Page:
NEW FACE - Pam Snowdon

Volunteer Central welcomes new executive director

Pam Snowdon has had a passion for volunteering since a young age

  • Jul. 14, 2016 6:00 a.m.

BY CYRIL BRABANT

Lacombe Express

After several years spent working with causes close to her heart, Pam Snowdon begins settling into her new position as executive director at Volunteer Central.

“I was really, really thrilled and excited to come here,” Snowdon said. “Because of my background, I really value the work of volunteerism and the non-profit sector.

“So for me this is just a culmination a lot of my experience has been leading me up to this.”

Volunteering has been in Snowdon’s veins since before she was even born as her mother worked as a Cub Scouts leader, and was active with volunteering in her church.

Snowdon credits her passion for volunteerism to the fact that it was a large part of her environment growing up.

“My mother was a very strong volunteer,” said Snowdon. “She was very involved in her church community so she worked all year long doing things in her church communities.”

Snowdon spoke about her mother and her volunteer work with her fellow immigrants.

“When she came to Canada, she immediately involved herself in helping other newcomers with doctor and dentist appointments by interpreting,” said Snowdon. “It’s always been very interesting to me and I try to look for opportunities myself to model those values to my own children.”

Snowdon has several years of volunteer work under her belt that support the Volunteer Central Board of Director’s decision to appoint her as the executive director.

In previous years, Snowdon worked as the executive director at a women’s resource centre in Ontario as well as a program coordinator at a family resource centre.

In addition to being executive director at Volunteer Central, she is also currently working with the Urgent Care cause in Sylvan Lake and is part of the organization committee for the charity golf fundraiser.

Before she began her role as executive director, Snowdon worked at organizations that utilized Volunteer Central’s services and said she appreciated its ease of use for both volunteers and partners.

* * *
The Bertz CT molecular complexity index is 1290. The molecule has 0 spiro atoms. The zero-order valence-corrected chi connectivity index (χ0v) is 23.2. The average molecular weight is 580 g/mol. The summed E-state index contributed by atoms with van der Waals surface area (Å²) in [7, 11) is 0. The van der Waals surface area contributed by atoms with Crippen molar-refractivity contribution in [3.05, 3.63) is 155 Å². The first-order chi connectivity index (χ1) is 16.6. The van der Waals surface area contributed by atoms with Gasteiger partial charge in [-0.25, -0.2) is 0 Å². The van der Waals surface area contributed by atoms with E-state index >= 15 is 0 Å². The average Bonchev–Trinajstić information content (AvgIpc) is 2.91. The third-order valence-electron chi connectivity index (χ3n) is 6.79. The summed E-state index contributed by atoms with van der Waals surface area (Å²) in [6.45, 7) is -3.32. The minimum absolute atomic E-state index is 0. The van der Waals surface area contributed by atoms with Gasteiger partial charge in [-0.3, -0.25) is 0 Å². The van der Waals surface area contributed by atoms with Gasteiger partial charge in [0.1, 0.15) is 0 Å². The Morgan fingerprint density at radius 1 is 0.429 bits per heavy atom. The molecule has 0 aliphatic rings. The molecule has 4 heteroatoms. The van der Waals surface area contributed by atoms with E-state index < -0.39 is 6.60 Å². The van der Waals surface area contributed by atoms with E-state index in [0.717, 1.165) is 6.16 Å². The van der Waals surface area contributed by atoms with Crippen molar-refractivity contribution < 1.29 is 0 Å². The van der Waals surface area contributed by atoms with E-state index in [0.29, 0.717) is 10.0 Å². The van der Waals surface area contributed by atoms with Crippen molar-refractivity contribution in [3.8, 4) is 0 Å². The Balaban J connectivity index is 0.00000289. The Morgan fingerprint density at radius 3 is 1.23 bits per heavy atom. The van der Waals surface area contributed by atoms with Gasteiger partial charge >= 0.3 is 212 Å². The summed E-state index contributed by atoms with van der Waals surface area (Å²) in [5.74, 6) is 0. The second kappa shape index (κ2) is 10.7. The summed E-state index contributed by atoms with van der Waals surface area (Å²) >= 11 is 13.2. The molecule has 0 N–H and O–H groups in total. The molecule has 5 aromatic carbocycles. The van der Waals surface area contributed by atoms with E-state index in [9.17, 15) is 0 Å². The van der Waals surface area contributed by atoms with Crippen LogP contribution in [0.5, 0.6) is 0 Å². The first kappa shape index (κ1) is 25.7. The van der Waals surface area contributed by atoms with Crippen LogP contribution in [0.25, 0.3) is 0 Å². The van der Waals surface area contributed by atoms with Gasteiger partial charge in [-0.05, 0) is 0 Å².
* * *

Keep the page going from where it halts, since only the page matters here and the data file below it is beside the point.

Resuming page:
“I think that it can be frustrating for both the person who wants to volunteer, giving their time and skills, if it (the event) isn’t a good fit, and frustrating for the organization as well,” Snowdon said.

From CentreFest to Shalom’s Spring Gala, Volunteer Central has been a key factor in getting volunteers to help out at several large events all across Central Alberta.

“I get such a kick out of being able to help connect people,” Snowdon said. “It makes me feel like what I do is really worthwhile and is making an impact.

“One of my core values is to do my little bit to help create a culture of philanthropy and caring and I believe that you don’t have to be politically powerful to do that.”

Volunteer Central is a service which connects volunteers to the organizations and non-profits that need them.

“We’re really trying to make it a strong connection to the community, so that other non-profits know that we’re here and that we can help them with those needs,” Snowdon said.

The web site has listings of volunteer opportunities which individuals can apply for so the volunteers are able to specifically choose the causes that are close to their hearts or that they value.

The opportunities range from helping with special events and child care to donations and directors of boards for other non-profits.

Companies and businesses are also an integral part of the organization as they can become partners on the site.

For a nominal fee, they can post listings for available positions or opportunities within their organization or for events.

Currently, the site has 134 listings and according to Snowdon, has 101 partners.

In addition to connecting volunteers with partners, Volunteer Central is also involved with the Volunteer Managers Network by providing training workshops. They plan on launching another series of workshops in the fall.

Some of the workshops that they plan on hosting this fall include volunteer management foundations, event planning, risk management, screening, orientation training and supervision.

“I think we sometimes take volunteerism for granted,” said Snowdon. “We’re dealing with people and the services they’re providing are so valuable. Things like retention, treating people well and showing them what they’re <span class="n_ 696 v2

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